SSG permanent TCP redirection is supported with or without the SSG Port-Bundle Host Key feature.

SSG accounting includes all HTTP traffic going to the HTTP proxy server, including the traffic destined for the open garden or TCP-redirect server (which is otherwise not included in the accounting).


Note If you use the CSG as the authenticated HTTP server, you can configure the CSG to prevent HTTP traffic destined for the open garden or TCP redirect server from being included in accounting.


The SSG Permanent TCP Redirection feature is supported, even if the user is configured with an exclude list for the HTTP proxy server and the home page (or first page) falls into the exclude list.

RADIUS Attributes for SSG Permanent TCP Redirection

Table 3 lists the vendor-specific attributes that can be configured in the RADIUS service profile to perform SSG permanent TCP redirection. The service profile is downloaded from the authentication, authorization, and accounting (AAA) server as part of user authentication.

Table 3 Vendor-Specific RADIUS Attributes for the SSG Permanent TCP Redirection Feature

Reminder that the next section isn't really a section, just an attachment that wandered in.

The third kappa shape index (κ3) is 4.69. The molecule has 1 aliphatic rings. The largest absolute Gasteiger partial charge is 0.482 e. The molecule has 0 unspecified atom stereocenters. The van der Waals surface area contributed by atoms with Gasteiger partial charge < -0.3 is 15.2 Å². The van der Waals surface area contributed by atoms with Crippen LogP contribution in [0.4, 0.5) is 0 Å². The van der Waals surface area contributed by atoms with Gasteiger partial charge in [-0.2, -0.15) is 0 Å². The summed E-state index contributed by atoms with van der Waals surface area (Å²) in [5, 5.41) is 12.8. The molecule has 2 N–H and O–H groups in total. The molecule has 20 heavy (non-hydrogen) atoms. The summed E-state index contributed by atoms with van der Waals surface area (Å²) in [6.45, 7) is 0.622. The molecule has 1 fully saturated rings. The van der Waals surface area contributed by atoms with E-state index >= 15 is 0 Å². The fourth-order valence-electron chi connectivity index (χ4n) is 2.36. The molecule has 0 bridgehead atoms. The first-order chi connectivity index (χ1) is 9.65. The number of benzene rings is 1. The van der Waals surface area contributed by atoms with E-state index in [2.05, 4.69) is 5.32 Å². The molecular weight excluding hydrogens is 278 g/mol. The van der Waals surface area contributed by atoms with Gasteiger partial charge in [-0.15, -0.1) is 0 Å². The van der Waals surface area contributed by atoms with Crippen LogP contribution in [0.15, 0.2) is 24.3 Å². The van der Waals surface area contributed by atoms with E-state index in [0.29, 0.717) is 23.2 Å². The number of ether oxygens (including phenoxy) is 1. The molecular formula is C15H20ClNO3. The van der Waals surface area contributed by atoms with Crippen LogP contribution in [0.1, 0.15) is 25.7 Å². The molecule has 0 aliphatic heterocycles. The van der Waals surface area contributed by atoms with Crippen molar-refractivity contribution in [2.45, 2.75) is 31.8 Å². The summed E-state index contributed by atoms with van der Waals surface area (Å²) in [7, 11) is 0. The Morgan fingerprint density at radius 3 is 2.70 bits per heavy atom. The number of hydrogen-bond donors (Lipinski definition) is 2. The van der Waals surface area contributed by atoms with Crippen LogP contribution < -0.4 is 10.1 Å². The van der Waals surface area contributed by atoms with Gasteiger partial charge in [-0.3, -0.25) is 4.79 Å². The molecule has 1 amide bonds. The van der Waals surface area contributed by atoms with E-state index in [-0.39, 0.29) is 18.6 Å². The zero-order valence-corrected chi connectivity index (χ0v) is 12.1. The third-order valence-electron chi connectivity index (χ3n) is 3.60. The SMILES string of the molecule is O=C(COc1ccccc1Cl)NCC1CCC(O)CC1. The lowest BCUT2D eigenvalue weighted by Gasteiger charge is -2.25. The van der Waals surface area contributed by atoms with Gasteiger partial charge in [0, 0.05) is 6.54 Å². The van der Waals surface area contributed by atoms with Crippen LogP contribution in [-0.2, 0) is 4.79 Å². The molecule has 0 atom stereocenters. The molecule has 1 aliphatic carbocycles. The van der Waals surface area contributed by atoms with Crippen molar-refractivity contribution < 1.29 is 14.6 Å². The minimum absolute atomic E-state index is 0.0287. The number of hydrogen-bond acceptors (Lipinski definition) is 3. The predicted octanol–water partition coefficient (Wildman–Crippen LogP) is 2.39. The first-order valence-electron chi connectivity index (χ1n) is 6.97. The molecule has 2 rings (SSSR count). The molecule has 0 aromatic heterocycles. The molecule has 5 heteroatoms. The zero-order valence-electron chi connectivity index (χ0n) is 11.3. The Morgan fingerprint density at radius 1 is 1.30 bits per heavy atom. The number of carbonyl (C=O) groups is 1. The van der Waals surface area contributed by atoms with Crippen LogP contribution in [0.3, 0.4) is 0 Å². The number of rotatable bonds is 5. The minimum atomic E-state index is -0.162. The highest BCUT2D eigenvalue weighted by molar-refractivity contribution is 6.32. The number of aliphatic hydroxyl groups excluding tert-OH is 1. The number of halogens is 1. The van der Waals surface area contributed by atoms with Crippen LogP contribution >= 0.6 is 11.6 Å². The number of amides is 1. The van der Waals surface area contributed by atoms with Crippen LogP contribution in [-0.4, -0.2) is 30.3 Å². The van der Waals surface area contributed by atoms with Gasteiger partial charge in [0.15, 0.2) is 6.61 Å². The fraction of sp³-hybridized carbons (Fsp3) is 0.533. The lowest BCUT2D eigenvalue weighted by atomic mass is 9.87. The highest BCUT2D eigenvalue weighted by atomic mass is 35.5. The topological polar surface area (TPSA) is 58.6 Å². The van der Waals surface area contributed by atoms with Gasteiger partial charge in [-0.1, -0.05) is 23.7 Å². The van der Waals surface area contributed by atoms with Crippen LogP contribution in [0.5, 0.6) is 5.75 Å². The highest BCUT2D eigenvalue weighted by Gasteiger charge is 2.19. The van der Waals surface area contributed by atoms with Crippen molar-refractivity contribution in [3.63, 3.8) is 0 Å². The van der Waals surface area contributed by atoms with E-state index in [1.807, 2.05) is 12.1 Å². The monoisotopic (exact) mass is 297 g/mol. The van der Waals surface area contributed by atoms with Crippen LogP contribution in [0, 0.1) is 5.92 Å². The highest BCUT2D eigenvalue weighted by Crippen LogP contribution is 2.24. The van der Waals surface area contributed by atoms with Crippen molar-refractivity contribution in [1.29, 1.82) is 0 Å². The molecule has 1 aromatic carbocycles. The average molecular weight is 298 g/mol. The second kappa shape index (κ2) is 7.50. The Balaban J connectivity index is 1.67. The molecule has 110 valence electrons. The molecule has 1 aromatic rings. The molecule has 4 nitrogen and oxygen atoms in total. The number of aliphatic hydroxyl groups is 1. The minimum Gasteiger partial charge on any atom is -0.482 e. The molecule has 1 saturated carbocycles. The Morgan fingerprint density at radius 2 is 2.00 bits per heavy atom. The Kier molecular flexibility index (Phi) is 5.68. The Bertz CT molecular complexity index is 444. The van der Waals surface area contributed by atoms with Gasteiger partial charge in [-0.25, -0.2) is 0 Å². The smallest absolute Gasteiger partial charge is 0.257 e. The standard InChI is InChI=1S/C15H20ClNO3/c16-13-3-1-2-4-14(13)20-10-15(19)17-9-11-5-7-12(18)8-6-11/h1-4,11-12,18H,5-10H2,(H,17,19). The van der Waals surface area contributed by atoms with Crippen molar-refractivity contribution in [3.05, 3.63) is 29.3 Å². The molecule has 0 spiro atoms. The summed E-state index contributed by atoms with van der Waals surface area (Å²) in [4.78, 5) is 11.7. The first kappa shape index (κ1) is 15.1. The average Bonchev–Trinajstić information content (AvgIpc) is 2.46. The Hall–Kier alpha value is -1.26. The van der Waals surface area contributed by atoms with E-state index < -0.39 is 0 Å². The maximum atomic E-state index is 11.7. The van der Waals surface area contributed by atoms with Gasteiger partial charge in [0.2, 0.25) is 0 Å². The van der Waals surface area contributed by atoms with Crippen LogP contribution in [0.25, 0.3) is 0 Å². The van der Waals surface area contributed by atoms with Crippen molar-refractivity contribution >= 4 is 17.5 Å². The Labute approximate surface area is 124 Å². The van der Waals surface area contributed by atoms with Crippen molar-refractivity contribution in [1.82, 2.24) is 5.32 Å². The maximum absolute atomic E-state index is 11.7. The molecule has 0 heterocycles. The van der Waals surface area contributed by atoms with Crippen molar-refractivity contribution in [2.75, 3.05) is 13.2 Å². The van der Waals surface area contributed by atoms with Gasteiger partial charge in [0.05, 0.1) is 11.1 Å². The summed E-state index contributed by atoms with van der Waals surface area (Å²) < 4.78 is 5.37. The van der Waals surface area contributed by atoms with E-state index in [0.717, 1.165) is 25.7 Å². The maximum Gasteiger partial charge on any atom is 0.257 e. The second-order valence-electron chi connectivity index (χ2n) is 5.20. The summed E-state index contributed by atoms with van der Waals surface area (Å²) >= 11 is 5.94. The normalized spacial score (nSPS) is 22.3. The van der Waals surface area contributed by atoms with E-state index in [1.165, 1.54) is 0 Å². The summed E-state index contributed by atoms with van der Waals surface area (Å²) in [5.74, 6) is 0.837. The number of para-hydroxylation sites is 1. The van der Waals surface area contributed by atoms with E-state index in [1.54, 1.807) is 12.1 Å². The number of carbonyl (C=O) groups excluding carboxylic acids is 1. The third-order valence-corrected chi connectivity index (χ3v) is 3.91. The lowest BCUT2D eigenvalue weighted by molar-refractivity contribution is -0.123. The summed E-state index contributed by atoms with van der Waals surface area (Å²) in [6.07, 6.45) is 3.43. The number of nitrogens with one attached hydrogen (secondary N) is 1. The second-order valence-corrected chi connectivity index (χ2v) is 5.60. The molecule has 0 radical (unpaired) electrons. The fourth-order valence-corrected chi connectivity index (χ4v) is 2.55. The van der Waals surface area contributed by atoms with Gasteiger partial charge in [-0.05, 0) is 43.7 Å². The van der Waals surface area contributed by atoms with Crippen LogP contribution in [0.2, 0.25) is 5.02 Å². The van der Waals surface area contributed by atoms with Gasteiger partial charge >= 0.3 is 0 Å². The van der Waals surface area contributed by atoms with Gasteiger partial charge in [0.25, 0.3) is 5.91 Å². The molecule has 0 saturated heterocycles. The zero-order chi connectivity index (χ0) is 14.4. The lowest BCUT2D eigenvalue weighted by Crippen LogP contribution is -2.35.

Attribute ID
Vendor ID
Subattribute ID
Subattribute Type
Subattribute Data

26

9

251

Service-Info

KWserver-group-name—When a user logs in to the service, SSG redirects the user's HTTP traffic to a server in the specified server group. All the service features (such as quality of service (QoS) and prepaid billing) are applied to the HTTP traffic.

Example: ssg-service-info = KWhttp-proxy-isp_a

26

9

251

Service-Info

KW0—When a user logs in to the service, SSG allows all HTTP traffic to go to the service, without redirection, as if there are no HTTP-proxy server settings in the user's browser.


Note The service network entries must include the actual HTTP proxy address.


This subattribute takes precedence over the 26,9,251 KWserver-group-name attribute.

Example: ssg-service-info = KW0


Per-Session Firewall Overview

SSG uses Cisco IOS software access control lists (ACLs) to prevent users, services, and pass-through traffic from accessing specific IP addresses and ports. This process is commonly referred to as a per-session firewall.


Note Certain restrictions apply when using per-session firewalls for SSG. see Restrictions for Per-Session Firewall, before configuring Per-Session firewalls.


This section describes the following SSG per-session firewall concepts:

Access List Attributes for User and Service Profiles

Downstream Access Control List Attribute—outacl

Upstream Access Control List Attribute—inacl

Restrictions for Per-Session Firewall

For detailed information about configuring per-session firewalls for SSG, see Configuring a Per-Session Firewall.

Access List Attributes for User and Service Profiles